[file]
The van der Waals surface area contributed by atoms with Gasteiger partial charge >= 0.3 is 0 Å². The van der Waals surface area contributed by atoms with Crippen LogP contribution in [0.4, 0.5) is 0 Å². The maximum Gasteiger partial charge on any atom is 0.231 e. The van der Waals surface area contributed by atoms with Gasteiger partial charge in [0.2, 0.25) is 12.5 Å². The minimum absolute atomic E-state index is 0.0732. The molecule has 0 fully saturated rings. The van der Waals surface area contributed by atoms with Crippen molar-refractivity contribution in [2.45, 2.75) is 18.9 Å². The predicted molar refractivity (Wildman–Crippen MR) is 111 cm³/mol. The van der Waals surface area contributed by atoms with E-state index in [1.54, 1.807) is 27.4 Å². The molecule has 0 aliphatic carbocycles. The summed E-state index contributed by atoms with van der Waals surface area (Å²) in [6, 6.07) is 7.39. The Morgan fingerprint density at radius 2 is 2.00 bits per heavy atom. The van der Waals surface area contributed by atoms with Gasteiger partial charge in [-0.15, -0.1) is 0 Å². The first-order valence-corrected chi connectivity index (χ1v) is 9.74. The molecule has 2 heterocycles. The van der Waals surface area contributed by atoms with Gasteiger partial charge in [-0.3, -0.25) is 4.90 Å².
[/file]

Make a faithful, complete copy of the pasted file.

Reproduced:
The van der Waals surface area contributed by atoms with Gasteiger partial charge >= 0.3 is 0 Å². The van der Waals surface area contributed by atoms with Crippen LogP contribution in [0.4, 0.5) is 0 Å². The maximum Gasteiger partial charge on any atom is 0.231 e. The van der Waals surface area contributed by atoms with Gasteiger partial charge in [0.2, 0.25) is 12.5 Å². The minimum absolute atomic E-state index is 0.0732. The molecule has 0 fully saturated rings. The van der Waals surface area contributed by atoms with Crippen molar-refractivity contribution in [2.45, 2.75) is 18.9 Å². The predicted molar refractivity (Wildman–Crippen MR) is 111 cm³/mol. The van der Waals surface area contributed by atoms with E-state index in [1.54, 1.807) is 27.4 Å². The molecule has 0 aliphatic carbocycles. The summed E-state index contributed by atoms with van der Waals surface area (Å²) in [6, 6.07) is 7.39. The Morgan fingerprint density at radius 2 is 2.00 bits per heavy atom. The van der Waals surface area contributed by atoms with Gasteiger partial charge in [-0.15, -0.1) is 0 Å². The first-order valence-corrected chi connectivity index (χ1v) is 9.74. The molecule has 2 heterocycles. The van der Waals surface area contributed by atoms with Gasteiger partial charge in [-0.3, -0.25) is 4.90 Å².